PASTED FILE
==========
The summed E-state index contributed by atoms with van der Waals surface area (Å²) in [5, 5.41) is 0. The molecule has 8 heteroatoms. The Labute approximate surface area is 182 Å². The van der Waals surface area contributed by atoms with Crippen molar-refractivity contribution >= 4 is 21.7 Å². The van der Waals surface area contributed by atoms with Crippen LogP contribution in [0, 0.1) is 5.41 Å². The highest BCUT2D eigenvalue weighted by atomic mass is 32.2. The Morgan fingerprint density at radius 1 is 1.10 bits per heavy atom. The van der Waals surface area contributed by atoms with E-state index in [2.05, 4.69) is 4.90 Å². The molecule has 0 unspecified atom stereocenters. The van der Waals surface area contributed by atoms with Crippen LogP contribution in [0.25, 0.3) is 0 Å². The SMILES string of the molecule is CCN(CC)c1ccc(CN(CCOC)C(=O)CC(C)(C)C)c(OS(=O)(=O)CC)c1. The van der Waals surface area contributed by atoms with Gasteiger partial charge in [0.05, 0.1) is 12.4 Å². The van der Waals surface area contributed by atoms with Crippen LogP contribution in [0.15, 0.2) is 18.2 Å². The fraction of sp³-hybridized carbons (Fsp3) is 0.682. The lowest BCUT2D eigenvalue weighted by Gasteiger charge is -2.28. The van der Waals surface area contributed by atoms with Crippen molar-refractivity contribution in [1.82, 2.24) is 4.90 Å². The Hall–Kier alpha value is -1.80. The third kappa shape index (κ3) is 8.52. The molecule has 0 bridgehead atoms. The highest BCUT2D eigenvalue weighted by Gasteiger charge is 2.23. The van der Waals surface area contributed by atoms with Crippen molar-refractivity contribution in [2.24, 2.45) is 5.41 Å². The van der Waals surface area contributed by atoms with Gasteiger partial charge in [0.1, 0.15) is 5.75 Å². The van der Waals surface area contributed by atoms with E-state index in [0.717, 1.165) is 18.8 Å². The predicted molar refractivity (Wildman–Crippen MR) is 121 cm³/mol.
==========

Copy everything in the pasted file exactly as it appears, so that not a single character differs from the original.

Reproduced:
The summed E-state index contributed by atoms with van der Waals surface area (Å²) in [5, 5.41) is 0. The molecule has 8 heteroatoms. The Labute approximate surface area is 182 Å². The van der Waals surface area contributed by atoms with Crippen molar-refractivity contribution >= 4 is 21.7 Å². The van der Waals surface area contributed by atoms with Crippen LogP contribution in [0, 0.1) is 5.41 Å². The highest BCUT2D eigenvalue weighted by atomic mass is 32.2. The Morgan fingerprint density at radius 1 is 1.10 bits per heavy atom. The van der Waals surface area contributed by atoms with E-state index in [2.05, 4.69) is 4.90 Å². The molecule has 0 unspecified atom stereocenters. The van der Waals surface area contributed by atoms with Crippen LogP contribution in [0.25, 0.3) is 0 Å². The SMILES string of the molecule is CCN(CC)c1ccc(CN(CCOC)C(=O)CC(C)(C)C)c(OS(=O)(=O)CC)c1. The van der Waals surface area contributed by atoms with Gasteiger partial charge in [0.05, 0.1) is 12.4 Å². The van der Waals surface area contributed by atoms with Crippen LogP contribution in [0.15, 0.2) is 18.2 Å². The fraction of sp³-hybridized carbons (Fsp3) is 0.682. The lowest BCUT2D eigenvalue weighted by Gasteiger charge is -2.28. The van der Waals surface area contributed by atoms with Crippen molar-refractivity contribution in [1.82, 2.24) is 4.90 Å². The Hall–Kier alpha value is -1.80. The third kappa shape index (κ3) is 8.52. The molecule has 0 bridgehead atoms. The highest BCUT2D eigenvalue weighted by Gasteiger charge is 2.23. The van der Waals surface area contributed by atoms with Crippen molar-refractivity contribution in [2.24, 2.45) is 5.41 Å². The van der Waals surface area contributed by atoms with Gasteiger partial charge in [0.1, 0.15) is 5.75 Å². The van der Waals surface area contributed by atoms with E-state index in [0.717, 1.165) is 18.8 Å². The predicted molar refractivity (Wildman–Crippen MR) is 121 cm³/mol.